That investors comprehensively defeated Sterlite’s buyback becomes more obvious when you consider that the promoters control 67.34 per cent of the equity. Of the rest, institutional investors hold nearly 10 per cent and the rest is with retail investors. The Sterlite case sends out an important message that if retail investors act in concert they can fight oppressive management and defeat their plans.
Interestingly, this is one case where Life Insurance Corporation and General Insurance Corporation — which together hold over 7 per cent of the equity — had objected to the offer. If these institutions continue to hold firm, then Sterlite will find it very difficult to delist its equity even if it mops up more floating stock.
A second signal comes from Friday’s closing stock price of Rs 163.80 which is substantially higher than Sterlite’s offer price of Rs 150, that too only partly in cash. It suggests that investors were correct when they complained that Sterlite’s offer was priced too low. Incidentally, Sterlite had announced a share buyback programme once before and had offered a price of Rs 200 per share, but later withdrew it.
It could be argued that the price increase is due to a reduction in floating stock. It is also possible that promoters themselves were attempting to mop up shares through a creeping acquisition. Either way, the shareholders who refused to tender their shares in the buyback offer have gained substantially. They not only walk away with a better price but it is all in cash. On the other hand, those who accepted the offer will be stuck with a lower price and NCDs of doubtful liquidity. Maybe Sterlite will still be delisted sometime in the future, but at least investors may get a better price for their shares.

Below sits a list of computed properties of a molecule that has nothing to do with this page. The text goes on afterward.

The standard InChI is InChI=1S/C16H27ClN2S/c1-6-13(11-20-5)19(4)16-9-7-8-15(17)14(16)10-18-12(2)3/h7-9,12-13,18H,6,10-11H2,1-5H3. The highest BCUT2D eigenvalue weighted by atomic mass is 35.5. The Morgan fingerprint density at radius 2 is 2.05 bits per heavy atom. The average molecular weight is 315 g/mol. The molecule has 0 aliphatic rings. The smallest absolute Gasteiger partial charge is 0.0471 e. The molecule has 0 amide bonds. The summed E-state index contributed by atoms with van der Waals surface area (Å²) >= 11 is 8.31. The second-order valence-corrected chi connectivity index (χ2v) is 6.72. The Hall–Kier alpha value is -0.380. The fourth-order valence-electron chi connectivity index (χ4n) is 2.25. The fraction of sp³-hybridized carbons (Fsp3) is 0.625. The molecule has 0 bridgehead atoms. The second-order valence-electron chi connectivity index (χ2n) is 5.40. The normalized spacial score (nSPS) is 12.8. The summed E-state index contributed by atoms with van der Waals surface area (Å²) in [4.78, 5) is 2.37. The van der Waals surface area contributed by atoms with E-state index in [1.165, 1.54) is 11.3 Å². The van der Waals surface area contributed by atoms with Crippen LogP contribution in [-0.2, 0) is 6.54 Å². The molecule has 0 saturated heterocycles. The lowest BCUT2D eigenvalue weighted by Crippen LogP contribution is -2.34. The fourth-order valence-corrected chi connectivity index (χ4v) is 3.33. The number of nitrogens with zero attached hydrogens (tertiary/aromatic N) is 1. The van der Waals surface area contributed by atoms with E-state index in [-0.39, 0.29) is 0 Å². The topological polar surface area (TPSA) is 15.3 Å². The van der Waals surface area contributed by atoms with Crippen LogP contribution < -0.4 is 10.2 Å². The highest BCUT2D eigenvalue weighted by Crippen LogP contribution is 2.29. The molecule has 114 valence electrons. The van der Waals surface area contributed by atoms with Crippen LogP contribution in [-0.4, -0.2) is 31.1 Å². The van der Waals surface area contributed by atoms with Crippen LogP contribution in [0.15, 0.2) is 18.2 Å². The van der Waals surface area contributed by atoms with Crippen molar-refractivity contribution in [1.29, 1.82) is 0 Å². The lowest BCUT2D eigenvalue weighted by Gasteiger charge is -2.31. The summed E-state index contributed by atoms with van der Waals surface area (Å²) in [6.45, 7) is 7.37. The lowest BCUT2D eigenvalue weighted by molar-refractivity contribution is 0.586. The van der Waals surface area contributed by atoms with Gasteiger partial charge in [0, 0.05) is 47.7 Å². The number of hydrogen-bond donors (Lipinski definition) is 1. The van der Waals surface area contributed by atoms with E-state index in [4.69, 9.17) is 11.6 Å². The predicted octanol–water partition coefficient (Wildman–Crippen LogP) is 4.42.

The Sterlite episode also holds important lessons for the regulators and the courts. Both DCA and Sebi have won investors’ gratitude by fighting their cause — they now know that they were on the right track even if the Bombay high court strangely refused to stay the scheme. Hopefully, the Supreme Court will correct the damage caused to investor confidence by the high court decision.
One of the factors that apparently weighed with the court was that the shareholders had “approved” Sterlite’s scheme of arrangement. If the courts paid more attention to how shareholders meetings are ‘managed’ by companies, they would realise that without a postal ballot, such a meeting is usually meaningless. And when the promoter group controls over 67 per cent of the equity, it usually manages to do pretty much as it pleases, except on the rare occasion like this one. The Sterlite case needs to be widely publicised in order to ensure that high courts are reluctant to support either anti-investor decisions or attempts to circumvent the supervisory authority of clearly designated regulators like Sebi.
The defeat of Sterlite’s buyback offer effectively demonstrates how the promoter groups and majority shareholders have frequently short-changed retail investors in India. It not only strengthens the case for eliminating the indiscriminate use of Sec 391 by companies but also supports a more extensive use of postal ballots to seek shareholder approval for a variety of corporate decisions. -- Sucheta Dalal